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Nov. 25. At Glasgow, Mr Moses Gardner, sur took no notice : it is supposed, that whilst he was geon, Charlotte Street.

making use of some vitriolic acid, the pungent - At Bannockburn, aged 27, Mr Andrew liquor came in contact with the wound, and cauThomson, accountant in the Bank of Scotland's sed so violent an inflammation as in a short time office, Stirling.

to terminate his existence. - At Edinburgh, Mrs Isobel Cochrane, relict Dec. 7. At Leith, Mr John Macleod, brewer of the late Mr James Taylor, Mound Place.

there. - Mr John Weir, schoolmaster in Polwarth, - At Edinburgh, Thomas Ireland, Esq. of Upin the 70th year of his age.

per Urquhart, Fifeshire. - At Edinburgh, Mary Rooke Gera, infant 7. At Irvine, John Peebles, Esq. late Captain daughter of Sir James Riddell, Baronet.

42d regiment, in the 85th year of his age. 26. At Edinburgh, Charles, youngest son of 8. At Aberdeen, in the 63d year of his age, the Charles Tawse, Esq. W. S.

Rev. John Gordon, Roman Catholic clergyman 27. At London, Hardin Burnley, Esq. aged 83, there. father-in-law of Joseph Hume, M. P.

Aged 70, the Right Hon. Thomas Steele, - At St Germain-en-laye, near Paris, the Duke formerly one of the Representatives in Parliament of Fitz-James, Lieutenant-General in the army of for Chichester. France, and a descendant of King James II. of - At East Kilspindie, Captain David Lauder, England, from an illegitimate branch.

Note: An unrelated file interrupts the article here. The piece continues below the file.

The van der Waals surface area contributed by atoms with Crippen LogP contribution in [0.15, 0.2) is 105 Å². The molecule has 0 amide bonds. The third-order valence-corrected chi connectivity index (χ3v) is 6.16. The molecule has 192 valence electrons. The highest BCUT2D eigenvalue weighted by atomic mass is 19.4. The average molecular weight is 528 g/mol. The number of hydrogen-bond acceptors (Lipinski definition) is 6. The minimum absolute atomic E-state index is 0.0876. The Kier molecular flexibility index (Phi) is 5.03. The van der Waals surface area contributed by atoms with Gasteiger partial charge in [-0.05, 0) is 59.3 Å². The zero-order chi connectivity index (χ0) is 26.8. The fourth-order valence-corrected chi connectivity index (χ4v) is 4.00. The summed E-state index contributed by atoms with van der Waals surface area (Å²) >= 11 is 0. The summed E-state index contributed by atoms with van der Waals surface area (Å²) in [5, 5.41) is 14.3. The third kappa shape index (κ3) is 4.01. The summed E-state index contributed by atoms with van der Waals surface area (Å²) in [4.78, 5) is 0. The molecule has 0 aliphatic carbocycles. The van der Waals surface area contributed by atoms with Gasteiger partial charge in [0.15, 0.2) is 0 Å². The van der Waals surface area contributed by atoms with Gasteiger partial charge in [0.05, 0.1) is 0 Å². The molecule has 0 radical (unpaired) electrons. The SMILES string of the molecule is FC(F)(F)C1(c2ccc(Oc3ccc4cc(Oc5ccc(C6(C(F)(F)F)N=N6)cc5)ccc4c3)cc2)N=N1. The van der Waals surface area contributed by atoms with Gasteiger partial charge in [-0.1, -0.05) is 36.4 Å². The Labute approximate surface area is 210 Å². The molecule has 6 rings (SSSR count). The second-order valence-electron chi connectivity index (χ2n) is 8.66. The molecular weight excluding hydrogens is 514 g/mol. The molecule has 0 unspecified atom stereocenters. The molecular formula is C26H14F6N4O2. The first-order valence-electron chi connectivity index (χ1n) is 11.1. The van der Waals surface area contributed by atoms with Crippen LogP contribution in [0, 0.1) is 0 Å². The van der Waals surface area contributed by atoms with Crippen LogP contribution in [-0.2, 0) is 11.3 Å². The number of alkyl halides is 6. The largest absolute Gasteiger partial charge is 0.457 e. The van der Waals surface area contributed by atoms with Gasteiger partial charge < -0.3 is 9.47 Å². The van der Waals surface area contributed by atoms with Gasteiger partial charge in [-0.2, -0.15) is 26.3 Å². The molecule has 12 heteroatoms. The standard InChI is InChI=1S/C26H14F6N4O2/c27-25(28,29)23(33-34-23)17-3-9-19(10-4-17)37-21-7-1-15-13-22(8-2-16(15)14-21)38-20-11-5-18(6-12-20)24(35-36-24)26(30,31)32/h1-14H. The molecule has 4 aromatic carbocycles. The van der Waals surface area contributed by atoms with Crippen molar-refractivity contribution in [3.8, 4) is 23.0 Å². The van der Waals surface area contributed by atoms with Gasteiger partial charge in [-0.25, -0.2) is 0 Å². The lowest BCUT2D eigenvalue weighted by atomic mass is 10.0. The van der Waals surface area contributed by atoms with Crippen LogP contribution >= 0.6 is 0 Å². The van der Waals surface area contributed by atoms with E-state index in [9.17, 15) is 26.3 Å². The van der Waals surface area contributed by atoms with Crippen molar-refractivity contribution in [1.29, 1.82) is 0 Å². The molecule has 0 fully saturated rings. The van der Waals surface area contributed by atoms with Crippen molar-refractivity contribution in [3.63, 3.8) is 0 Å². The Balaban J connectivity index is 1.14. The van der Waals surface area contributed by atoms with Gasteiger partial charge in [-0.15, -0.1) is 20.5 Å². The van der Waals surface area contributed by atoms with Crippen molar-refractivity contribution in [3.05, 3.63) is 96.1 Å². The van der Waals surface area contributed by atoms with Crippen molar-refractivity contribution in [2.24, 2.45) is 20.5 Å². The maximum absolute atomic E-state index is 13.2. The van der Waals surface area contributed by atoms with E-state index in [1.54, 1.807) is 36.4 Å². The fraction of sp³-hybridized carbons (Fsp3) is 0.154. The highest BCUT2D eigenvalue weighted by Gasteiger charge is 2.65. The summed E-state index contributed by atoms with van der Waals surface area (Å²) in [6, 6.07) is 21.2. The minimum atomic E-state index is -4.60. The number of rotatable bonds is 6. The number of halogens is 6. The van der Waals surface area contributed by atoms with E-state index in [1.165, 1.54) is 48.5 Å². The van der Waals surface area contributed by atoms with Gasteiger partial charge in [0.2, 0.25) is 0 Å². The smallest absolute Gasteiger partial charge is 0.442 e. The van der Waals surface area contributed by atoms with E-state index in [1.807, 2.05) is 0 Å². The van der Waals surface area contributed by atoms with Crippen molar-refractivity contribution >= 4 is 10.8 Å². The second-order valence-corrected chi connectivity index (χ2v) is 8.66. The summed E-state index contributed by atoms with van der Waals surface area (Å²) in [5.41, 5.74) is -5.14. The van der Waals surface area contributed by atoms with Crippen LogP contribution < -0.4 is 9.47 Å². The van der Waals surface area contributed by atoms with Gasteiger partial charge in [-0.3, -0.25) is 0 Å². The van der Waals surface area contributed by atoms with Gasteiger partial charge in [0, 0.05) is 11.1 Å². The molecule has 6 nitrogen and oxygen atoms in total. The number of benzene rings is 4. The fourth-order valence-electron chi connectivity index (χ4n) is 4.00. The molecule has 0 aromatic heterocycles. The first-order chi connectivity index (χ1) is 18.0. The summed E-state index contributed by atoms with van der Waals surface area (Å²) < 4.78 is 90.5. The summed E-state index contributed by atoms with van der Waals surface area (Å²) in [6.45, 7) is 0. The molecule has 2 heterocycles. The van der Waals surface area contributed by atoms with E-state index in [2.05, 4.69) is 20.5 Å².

Perthshire militia. 28. David Miller, Esq. of Pow, Fifeshire, aged 10. At London, in the 63d year of his age, Sir 79.

Eyre Coote, of West Park, Hants. - At the manse of Skene, the Rev. Jas. Hogg, - At Edinburgh, Alex. Dick, Esq. accountant. D. D., in the 720 year of his age, and 17th of his Near London, Lumsdaine Alves, Esq. Navy ministry, the last 37 of which he had the pastoral Pay Office. charge of the parish of Skene.

- At Edinburgh, Mr George Peel Lys, only - At Laurieston, Mrs Halkerston, of Carskerdo. surviving son of Thomas Lys, Esq. of London.

- At Foyers House, Inverness-shire, Mrs Fra 10. At Glasgow, Mi John Taylor, manufacturer. ser, of Foyers.

12. At Edinburgh, Miss Jean Clark, datghter - The Right Hon. Lord Milford, Lord Lieute of the late Gilbert Clark, Esq. nant of Pembrokeshire, and late Member for that 15. At Leith, in the 38th year of his age, the county. His Lordship was in the 85th year of his Rev. Robert Culbertson, minister of the gospel, age.

and pastor of the Associate Congregation, St An- At Edinburgh, Mr John Low, writer, son of drew's-Street. the late Rev. John Low, minister of the United 14. At Clifton, Miss Harriet Buchan, eldest Associate Congregation, Biggar.

daughter of the late George Buchan, Esq. of Kel29. At the manse of Premnay, the Rev. James loe, Berwickshire. Douglas, in the idth year of his age, and the 5lst - At Morton mains, Dumfries-shire, very sudof his ministry.

denly, George Welsh, Esq. aged 74. 30. At Glasgow, the Rev. J. Mackenzie, minister 15. At the Mansion House, Greenock, Mrs Tho. of the Gorbals Gaelic chapel.